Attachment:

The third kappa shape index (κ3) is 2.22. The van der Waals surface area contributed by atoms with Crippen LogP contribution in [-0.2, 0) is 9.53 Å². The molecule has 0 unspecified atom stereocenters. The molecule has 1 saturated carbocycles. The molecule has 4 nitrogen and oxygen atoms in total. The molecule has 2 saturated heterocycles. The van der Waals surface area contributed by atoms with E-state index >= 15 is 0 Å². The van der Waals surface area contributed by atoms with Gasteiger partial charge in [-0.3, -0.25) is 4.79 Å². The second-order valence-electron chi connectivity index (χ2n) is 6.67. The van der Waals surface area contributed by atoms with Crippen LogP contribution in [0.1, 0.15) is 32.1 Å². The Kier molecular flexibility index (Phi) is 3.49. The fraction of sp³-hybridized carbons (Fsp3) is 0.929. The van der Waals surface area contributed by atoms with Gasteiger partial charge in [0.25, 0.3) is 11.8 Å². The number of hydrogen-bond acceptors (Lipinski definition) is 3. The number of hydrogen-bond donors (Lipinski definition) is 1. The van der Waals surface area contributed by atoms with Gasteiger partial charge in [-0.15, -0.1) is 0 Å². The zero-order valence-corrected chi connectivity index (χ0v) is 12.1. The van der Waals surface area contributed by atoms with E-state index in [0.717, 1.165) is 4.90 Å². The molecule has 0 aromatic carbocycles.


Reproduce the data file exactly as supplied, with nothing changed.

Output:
The third kappa shape index (κ3) is 2.22. The van der Waals surface area contributed by atoms with Crippen LogP contribution in [-0.2, 0) is 9.53 Å². The molecule has 0 unspecified atom stereocenters. The molecule has 1 saturated carbocycles. The molecule has 4 nitrogen and oxygen atoms in total. The molecule has 2 saturated heterocycles. The van der Waals surface area contributed by atoms with E-state index >= 15 is 0 Å². The van der Waals surface area contributed by atoms with Gasteiger partial charge in [-0.3, -0.25) is 4.79 Å². The second-order valence-electron chi connectivity index (χ2n) is 6.67. The van der Waals surface area contributed by atoms with Crippen LogP contribution in [0.1, 0.15) is 32.1 Å². The Kier molecular flexibility index (Phi) is 3.49. The fraction of sp³-hybridized carbons (Fsp3) is 0.929. The van der Waals surface area contributed by atoms with Gasteiger partial charge in [0.25, 0.3) is 11.8 Å². The number of hydrogen-bond acceptors (Lipinski definition) is 3. The number of hydrogen-bond donors (Lipinski definition) is 1. The van der Waals surface area contributed by atoms with Gasteiger partial charge in [-0.15, -0.1) is 0 Å². The zero-order valence-corrected chi connectivity index (χ0v) is 12.1. The van der Waals surface area contributed by atoms with E-state index in [0.717, 1.165) is 4.90 Å². The molecule has 0 aromatic carbocycles.